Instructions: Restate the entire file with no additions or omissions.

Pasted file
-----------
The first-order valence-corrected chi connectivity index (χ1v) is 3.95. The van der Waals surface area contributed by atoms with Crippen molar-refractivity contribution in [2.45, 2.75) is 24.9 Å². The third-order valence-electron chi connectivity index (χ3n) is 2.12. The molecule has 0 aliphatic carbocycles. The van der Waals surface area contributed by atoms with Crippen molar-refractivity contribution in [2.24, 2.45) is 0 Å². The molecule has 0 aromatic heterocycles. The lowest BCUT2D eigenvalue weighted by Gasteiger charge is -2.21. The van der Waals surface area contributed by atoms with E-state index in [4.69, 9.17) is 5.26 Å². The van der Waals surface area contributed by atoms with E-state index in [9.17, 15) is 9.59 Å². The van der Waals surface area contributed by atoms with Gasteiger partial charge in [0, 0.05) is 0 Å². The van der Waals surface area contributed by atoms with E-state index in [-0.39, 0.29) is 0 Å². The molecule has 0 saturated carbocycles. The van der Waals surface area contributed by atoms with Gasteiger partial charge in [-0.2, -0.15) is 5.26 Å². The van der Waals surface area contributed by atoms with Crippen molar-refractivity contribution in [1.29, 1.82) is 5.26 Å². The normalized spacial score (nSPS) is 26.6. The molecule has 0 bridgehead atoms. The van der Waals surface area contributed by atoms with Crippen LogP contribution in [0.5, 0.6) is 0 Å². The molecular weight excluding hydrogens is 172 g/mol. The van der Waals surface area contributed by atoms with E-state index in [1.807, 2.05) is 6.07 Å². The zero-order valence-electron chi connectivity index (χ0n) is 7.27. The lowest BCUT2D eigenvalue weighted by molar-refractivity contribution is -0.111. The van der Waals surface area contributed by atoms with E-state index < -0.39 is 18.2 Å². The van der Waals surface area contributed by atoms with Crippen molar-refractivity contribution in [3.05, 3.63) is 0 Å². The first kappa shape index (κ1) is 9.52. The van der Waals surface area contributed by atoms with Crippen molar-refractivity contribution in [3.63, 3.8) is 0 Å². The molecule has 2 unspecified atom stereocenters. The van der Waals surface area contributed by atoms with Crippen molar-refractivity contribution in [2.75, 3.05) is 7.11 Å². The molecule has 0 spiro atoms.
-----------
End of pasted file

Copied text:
The first-order valence-corrected chi connectivity index (χ1v) is 3.95. The van der Waals surface area contributed by atoms with Crippen molar-refractivity contribution in [2.45, 2.75) is 24.9 Å². The third-order valence-electron chi connectivity index (χ3n) is 2.12. The molecule has 0 aliphatic carbocycles. The van der Waals surface area contributed by atoms with Crippen molar-refractivity contribution in [2.24, 2.45) is 0 Å². The molecule has 0 aromatic heterocycles. The lowest BCUT2D eigenvalue weighted by Gasteiger charge is -2.21. The van der Waals surface area contributed by atoms with E-state index in [4.69, 9.17) is 5.26 Å². The van der Waals surface area contributed by atoms with E-state index in [9.17, 15) is 9.59 Å². The van der Waals surface area contributed by atoms with Gasteiger partial charge in [0, 0.05) is 0 Å². The van der Waals surface area contributed by atoms with E-state index in [-0.39, 0.29) is 0 Å². The molecule has 0 saturated carbocycles. The van der Waals surface area contributed by atoms with Gasteiger partial charge in [-0.2, -0.15) is 5.26 Å². The van der Waals surface area contributed by atoms with Crippen molar-refractivity contribution in [1.29, 1.82) is 5.26 Å². The normalized spacial score (nSPS) is 26.6. The molecule has 0 bridgehead atoms. The van der Waals surface area contributed by atoms with Crippen LogP contribution in [0.5, 0.6) is 0 Å². The molecular weight excluding hydrogens is 172 g/mol. The van der Waals surface area contributed by atoms with E-state index in [1.807, 2.05) is 6.07 Å². The zero-order valence-electron chi connectivity index (χ0n) is 7.27. The lowest BCUT2D eigenvalue weighted by molar-refractivity contribution is -0.111. The van der Waals surface area contributed by atoms with E-state index < -0.39 is 18.2 Å². The van der Waals surface area contributed by atoms with Crippen molar-refractivity contribution in [3.05, 3.63) is 0 Å². The first kappa shape index (κ1) is 9.52. The van der Waals surface area contributed by atoms with Crippen molar-refractivity contribution in [3.63, 3.8) is 0 Å². The molecule has 2 unspecified atom stereocenters. The van der Waals surface area contributed by atoms with Crippen molar-refractivity contribution in [2.75, 3.05) is 7.11 Å². The molecule has 0 spiro atoms.